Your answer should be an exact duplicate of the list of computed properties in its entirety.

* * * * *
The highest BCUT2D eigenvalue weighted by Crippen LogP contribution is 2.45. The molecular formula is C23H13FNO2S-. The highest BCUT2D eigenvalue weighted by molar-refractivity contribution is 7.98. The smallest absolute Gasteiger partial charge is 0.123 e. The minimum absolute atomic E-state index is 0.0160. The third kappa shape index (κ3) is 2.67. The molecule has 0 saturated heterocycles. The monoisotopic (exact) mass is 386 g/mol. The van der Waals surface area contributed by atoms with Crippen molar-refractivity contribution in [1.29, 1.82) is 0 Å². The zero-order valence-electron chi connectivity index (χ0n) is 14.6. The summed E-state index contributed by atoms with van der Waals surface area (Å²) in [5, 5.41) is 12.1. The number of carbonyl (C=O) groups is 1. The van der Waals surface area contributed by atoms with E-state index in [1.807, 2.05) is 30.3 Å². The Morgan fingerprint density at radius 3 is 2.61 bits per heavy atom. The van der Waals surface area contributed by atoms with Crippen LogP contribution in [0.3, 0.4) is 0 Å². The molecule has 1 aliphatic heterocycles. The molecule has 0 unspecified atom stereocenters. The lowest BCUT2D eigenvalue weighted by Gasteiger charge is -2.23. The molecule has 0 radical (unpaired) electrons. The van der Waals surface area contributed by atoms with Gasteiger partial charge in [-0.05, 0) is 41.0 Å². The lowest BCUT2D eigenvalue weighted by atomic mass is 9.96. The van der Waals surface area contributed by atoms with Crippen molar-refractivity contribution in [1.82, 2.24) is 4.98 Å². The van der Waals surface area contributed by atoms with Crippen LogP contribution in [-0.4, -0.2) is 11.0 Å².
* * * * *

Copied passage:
The highest BCUT2D eigenvalue weighted by Crippen LogP contribution is 2.45. The molecular formula is C23H13FNO2S-. The highest BCUT2D eigenvalue weighted by molar-refractivity contribution is 7.98. The smallest absolute Gasteiger partial charge is 0.123 e. The minimum absolute atomic E-state index is 0.0160. The third kappa shape index (κ3) is 2.67. The molecule has 0 saturated heterocycles. The monoisotopic (exact) mass is 386 g/mol. The van der Waals surface area contributed by atoms with Crippen molar-refractivity contribution in [1.29, 1.82) is 0 Å². The zero-order valence-electron chi connectivity index (χ0n) is 14.6. The summed E-state index contributed by atoms with van der Waals surface area (Å²) in [5, 5.41) is 12.1. The number of carbonyl (C=O) groups is 1. The van der Waals surface area contributed by atoms with E-state index in [1.807, 2.05) is 30.3 Å². The Morgan fingerprint density at radius 3 is 2.61 bits per heavy atom. The van der Waals surface area contributed by atoms with Crippen LogP contribution in [0.3, 0.4) is 0 Å². The molecule has 1 aliphatic heterocycles. The molecule has 0 unspecified atom stereocenters. The lowest BCUT2D eigenvalue weighted by Gasteiger charge is -2.23. The molecule has 0 radical (unpaired) electrons. The van der Waals surface area contributed by atoms with Gasteiger partial charge in [-0.05, 0) is 41.0 Å². The lowest BCUT2D eigenvalue weighted by atomic mass is 9.96. The van der Waals surface area contributed by atoms with Crippen molar-refractivity contribution in [1.82, 2.24) is 4.98 Å². The van der Waals surface area contributed by atoms with Crippen LogP contribution in [-0.4, -0.2) is 11.0 Å².